31. Suspicion <ul><li>Good emotion </li></ul><ul><ul><li>when you are with people who can harm you, know they can harm you, and yet are treating you as though nothing is wrong. </li></ul></ul><ul><ul><li>Difference between Suspicion and Skeptical is one of Intensity. Suspicion is more protective than Skeptical because potential for harm is more. </li></ul></ul><ul><li>Not Good emotion </li></ul><ul><ul><li>if there is no mismatch between the other person’s past and present behavior </li></ul></ul><ul><ul><li>if there is no danger of harm and no evidence of mismatch </li></ul></ul><ul><ul><li>Being suspicious will create confusion, resentment, and anger in others . </li></ul></ul>
    32. What is EQ? (EI) <ul><li>describes the ability, capacity, skill to: </li></ul><ul><li>sense </li></ul><ul><li>identify </li></ul><ul><li>assess </li></ul><ul><li>manage </li></ul>the emotions of one's self, of others, and of groups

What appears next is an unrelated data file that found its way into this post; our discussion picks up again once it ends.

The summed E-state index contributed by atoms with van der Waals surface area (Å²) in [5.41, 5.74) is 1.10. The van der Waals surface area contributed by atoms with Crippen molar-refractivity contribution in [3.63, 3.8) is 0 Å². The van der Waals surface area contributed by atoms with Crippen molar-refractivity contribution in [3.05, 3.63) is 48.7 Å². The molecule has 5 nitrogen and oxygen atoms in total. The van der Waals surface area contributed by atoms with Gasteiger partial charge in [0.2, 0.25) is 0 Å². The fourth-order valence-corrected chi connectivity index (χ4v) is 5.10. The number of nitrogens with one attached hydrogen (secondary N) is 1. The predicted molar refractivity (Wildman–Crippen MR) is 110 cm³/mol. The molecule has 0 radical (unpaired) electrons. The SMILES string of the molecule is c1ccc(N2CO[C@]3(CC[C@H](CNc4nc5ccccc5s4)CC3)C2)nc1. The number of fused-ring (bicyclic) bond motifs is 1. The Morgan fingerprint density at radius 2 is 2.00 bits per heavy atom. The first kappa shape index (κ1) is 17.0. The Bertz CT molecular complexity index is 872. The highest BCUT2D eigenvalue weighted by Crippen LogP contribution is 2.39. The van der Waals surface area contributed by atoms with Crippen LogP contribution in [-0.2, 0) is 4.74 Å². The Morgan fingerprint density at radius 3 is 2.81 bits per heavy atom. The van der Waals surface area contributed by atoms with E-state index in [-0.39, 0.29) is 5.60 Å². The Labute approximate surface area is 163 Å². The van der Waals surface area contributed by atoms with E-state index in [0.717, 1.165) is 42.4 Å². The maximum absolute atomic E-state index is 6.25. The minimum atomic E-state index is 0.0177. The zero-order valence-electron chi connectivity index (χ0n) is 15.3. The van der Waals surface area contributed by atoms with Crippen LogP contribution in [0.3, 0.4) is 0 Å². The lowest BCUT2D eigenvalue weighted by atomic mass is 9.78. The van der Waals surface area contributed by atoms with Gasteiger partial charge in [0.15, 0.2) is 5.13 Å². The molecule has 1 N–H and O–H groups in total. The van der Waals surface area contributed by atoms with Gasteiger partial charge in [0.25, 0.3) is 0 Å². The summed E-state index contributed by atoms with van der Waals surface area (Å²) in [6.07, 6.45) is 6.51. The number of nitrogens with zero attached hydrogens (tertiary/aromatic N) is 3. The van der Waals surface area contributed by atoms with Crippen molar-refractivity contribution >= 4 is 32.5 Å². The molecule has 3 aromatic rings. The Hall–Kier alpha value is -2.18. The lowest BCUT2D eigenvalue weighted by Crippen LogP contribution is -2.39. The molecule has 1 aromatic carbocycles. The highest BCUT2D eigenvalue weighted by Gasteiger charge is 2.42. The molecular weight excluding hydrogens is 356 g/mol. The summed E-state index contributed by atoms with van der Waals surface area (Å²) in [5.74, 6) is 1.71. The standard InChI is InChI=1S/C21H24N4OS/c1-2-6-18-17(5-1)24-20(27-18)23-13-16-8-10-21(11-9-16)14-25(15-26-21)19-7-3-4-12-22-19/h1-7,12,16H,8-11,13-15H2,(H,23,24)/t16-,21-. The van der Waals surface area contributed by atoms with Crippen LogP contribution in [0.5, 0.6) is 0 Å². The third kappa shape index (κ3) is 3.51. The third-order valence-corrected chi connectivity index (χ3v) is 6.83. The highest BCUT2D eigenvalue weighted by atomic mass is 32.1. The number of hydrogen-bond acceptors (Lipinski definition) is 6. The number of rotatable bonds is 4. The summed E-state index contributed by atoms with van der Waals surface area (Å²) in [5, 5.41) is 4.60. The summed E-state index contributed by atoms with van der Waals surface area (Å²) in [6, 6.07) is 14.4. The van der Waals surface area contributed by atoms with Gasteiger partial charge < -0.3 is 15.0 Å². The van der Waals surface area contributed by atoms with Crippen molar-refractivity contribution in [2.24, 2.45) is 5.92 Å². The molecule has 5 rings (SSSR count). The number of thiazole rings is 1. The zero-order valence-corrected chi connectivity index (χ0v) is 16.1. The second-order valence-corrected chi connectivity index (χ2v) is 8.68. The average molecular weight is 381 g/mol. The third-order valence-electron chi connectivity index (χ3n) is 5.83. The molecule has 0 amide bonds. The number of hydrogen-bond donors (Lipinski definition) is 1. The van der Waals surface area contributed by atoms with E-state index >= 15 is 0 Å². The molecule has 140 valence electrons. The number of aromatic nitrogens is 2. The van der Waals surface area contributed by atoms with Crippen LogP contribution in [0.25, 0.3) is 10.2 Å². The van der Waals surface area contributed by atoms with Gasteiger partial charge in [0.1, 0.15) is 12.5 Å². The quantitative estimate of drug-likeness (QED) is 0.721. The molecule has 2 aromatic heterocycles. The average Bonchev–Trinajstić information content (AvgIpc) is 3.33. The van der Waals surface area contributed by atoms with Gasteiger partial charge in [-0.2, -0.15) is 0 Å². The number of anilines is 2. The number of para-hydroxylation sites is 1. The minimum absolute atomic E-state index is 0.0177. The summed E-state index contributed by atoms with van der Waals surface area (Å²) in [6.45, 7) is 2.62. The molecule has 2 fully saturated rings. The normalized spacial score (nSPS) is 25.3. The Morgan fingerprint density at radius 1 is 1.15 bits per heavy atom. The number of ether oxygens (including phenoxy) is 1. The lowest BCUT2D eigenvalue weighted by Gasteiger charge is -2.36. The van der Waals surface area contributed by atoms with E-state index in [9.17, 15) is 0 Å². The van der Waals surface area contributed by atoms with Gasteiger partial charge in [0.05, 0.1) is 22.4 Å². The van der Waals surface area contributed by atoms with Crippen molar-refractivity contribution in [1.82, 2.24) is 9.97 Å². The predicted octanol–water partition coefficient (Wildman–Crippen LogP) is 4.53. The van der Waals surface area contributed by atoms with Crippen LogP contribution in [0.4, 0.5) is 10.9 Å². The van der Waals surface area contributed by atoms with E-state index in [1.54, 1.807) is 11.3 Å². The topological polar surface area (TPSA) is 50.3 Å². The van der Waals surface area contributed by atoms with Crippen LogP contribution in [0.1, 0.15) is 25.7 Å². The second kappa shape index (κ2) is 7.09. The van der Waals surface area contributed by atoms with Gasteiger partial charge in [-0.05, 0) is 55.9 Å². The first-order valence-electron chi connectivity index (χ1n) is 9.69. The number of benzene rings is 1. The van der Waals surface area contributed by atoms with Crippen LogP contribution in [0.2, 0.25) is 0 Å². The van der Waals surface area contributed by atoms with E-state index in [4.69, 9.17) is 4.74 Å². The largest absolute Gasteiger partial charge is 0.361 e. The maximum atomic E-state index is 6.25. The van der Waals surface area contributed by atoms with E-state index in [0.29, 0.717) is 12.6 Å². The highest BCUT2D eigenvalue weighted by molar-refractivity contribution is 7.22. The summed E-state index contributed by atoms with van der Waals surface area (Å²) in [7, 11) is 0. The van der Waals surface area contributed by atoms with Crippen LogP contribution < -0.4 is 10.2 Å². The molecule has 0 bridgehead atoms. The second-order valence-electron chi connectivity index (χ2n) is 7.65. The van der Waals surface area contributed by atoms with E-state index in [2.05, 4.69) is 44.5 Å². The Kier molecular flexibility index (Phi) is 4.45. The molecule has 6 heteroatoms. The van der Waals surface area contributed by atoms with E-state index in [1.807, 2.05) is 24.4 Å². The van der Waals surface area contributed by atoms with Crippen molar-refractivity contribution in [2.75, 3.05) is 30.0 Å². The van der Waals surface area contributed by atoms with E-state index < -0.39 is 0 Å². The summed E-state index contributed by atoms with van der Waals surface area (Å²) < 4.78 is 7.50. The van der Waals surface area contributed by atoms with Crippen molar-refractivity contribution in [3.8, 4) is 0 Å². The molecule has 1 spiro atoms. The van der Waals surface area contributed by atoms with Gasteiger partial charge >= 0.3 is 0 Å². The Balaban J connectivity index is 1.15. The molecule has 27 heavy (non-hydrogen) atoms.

33. Emotional Maturity <ul><li>being aware of one’s emotions </li></ul><ul><li>being able to manage the reactions that come with it </li></ul>If you know your EQ, you can better understand how your emotions affect your choices and decisions.
    34. High EQ can help you improve decision making by using your head, not just your heart
    35. Five Areas of Emotional Intelligence <ul><li>1. INTRAPERSONAL EMOTIONAL QUOTIENT </li></ul>- your ability to understand and form an accurate concept of yourself, and be able to use that concept to operate effectively in life